• If you only want the leaves, then cut only one leaf from each ramp and leave the bulb with a second leaf to keep growing.
  • Then, re-cover the roots with dirt and leave them to grow.

Please do NOT just tear the roots out of the ground. In many areas, ramps are being threatened and over-foraged for restaurants.

What Do Ramps Taste Like?

The flavor of ramps is unique and hard to describe; it has a similar taste to the spring onion but with an aromatic pungency closer to garlic

Use ramps in recipes as you would onions or garlic: in eggs, potatoes, vegetable stir-fries, etc. Just keep in mind that ramps are more potent!

Ramps are amazing in pasta! To make an easy spaghetti dish, just cook the ramp bulbs (thinly sliced) in a skillet with a few teaspoons of butter and olive oil. Tear up a couple cups of ramp greens and add them to the skillet. Then gently mix the ramps into the cooked pasta! Mix in grated Parmesan and serve. 


Wild Ramp Pesto Recipe

Back when I worked at a farm on the East Coast, we would have samples of ramp pesto for customers to try. It’s incredible. As the person in charge of making said samples, I decided that I was, therefore, allowed to eat copious amounts of it when customers were not around! It’s divine on a sandwich, on crostini, on a potato salad, or simply on a spoon.

Pesto is also the best way to preserve the ramp leaves. The pesto can be stored in the refrigerator in the short term or frozen for use later.


  • 1 bunch (about 6 ounces) ramps
  • 1/2 cup walnuts (toasted in a skillet for 5 minutes until golden)
  • 1/2 cup grated Parmigiano-Reggiano cheese
  • 1/2 teaspoon kosher salt to taste
  • 1/3 cup extra virgin olive oil (or 1/2 cup—you kind of have to eyeball it)
  • A squirt of lemon juice
  • 1/2 cup flat-leaf parsley (optional)


1. Wash ramps thoroughly and cut off the leaves of the ramps. 

2. Chop the ramp leaves and walnuts just a bit and put them in your food processor. (Optional: add parsley.)

3. Add most of the cheese (save a sprinkle for serving) plus salt.

4. Pour the olive oil in slowly, process the contents until they combine and look, well … pesto-y.

5. Taste for seasoning and add a good squirt of lemon juice.

Wild ramp pesto! 

Serve with some ramp pita, on crackers, or stir into pasta!

Ravioli topped with my homemade ramp pesto.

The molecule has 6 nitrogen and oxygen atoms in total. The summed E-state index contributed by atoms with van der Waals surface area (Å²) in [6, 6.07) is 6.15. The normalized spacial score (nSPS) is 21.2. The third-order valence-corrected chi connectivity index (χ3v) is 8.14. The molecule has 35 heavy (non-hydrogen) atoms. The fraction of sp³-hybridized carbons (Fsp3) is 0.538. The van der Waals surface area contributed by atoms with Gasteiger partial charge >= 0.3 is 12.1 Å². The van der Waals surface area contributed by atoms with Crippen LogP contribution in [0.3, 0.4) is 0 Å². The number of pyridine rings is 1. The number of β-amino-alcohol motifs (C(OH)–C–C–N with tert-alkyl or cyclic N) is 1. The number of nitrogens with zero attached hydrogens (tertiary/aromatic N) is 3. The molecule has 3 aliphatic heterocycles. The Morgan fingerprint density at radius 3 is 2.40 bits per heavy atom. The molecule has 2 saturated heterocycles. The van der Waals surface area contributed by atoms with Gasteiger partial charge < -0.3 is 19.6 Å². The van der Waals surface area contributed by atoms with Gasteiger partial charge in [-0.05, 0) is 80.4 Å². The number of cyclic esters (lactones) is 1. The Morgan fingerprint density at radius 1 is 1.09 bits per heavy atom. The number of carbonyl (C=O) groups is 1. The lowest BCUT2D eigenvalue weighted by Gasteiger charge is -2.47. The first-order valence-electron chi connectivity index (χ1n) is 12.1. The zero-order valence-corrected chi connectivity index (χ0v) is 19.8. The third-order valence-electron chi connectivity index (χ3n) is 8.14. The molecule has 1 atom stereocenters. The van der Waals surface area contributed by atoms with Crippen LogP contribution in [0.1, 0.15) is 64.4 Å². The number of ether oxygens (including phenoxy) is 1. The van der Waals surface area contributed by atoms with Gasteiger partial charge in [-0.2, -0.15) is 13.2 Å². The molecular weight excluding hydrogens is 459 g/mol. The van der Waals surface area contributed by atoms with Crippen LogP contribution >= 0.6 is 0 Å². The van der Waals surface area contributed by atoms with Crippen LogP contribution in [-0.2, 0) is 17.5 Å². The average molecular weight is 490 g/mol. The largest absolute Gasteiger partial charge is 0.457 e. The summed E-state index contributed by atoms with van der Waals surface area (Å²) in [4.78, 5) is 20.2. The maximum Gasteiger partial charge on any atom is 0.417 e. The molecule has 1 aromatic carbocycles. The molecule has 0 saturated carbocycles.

Wild Ramps Butter

Another easy way to preserve the ramp leaves is to make ramp butter, which can be frozen and used all year. You can use just the leaves for this recipe or use both the leaves and the bulbs if you have bulbs.


  • 1 lb unsalted butter at room temperature
  •  6-8 ounces ramp leaves (approx. 25 large leaves)
  •  1 tablespoon lemon juice
  • 2 teaspoons lemon zest grated finely (from about 1 large lemon)
  • Kosher salt to taste
  • Fresh ground black pepper


Be sure to set out the butter in advance so it’s at room temperature.

  1. Wash ramps thoroughly and cut off the leaves of the ramps. 
  2. Fill a large pot with boiling water and a dash of salt. Have a separate bowl of ice water ready. Put the ramps in the boiling water for only 30 seconds, then remove with tongs and plunge into the ice water. Then dry on paper towels.
  3. Finely chop up the ramps (or use a food processor to chop), then add to bowl with butter, lemon zest, and juice. Mix until well combined. Add salt and pepper to taste.

That’s it!

Ramp butter. Just 3 steps to a more flavorful spread!

If you’re using the butter right away, just wrap it in parchment or plastic and chill (up to one week). Or you can put it in an airtight container or pack it into a ramekin and freeze it for months.

Convinced to try ramps? If you ever see ramps in a recipe, now you know what they are! You’ll never think of inclined walkways the same way again.

Have you ever had ramps? Tell us all about them in the comments!

About The Author

Jennifer Keating

Jennifer is the Digital Editor at The Old Farmer’s Almanac. She is an active equestrian and spends much of her free time at the barn. When she’s not riding, she loves caring for her collection of house plants, baking, and playing in her gardens. Read More from Jennifer Keating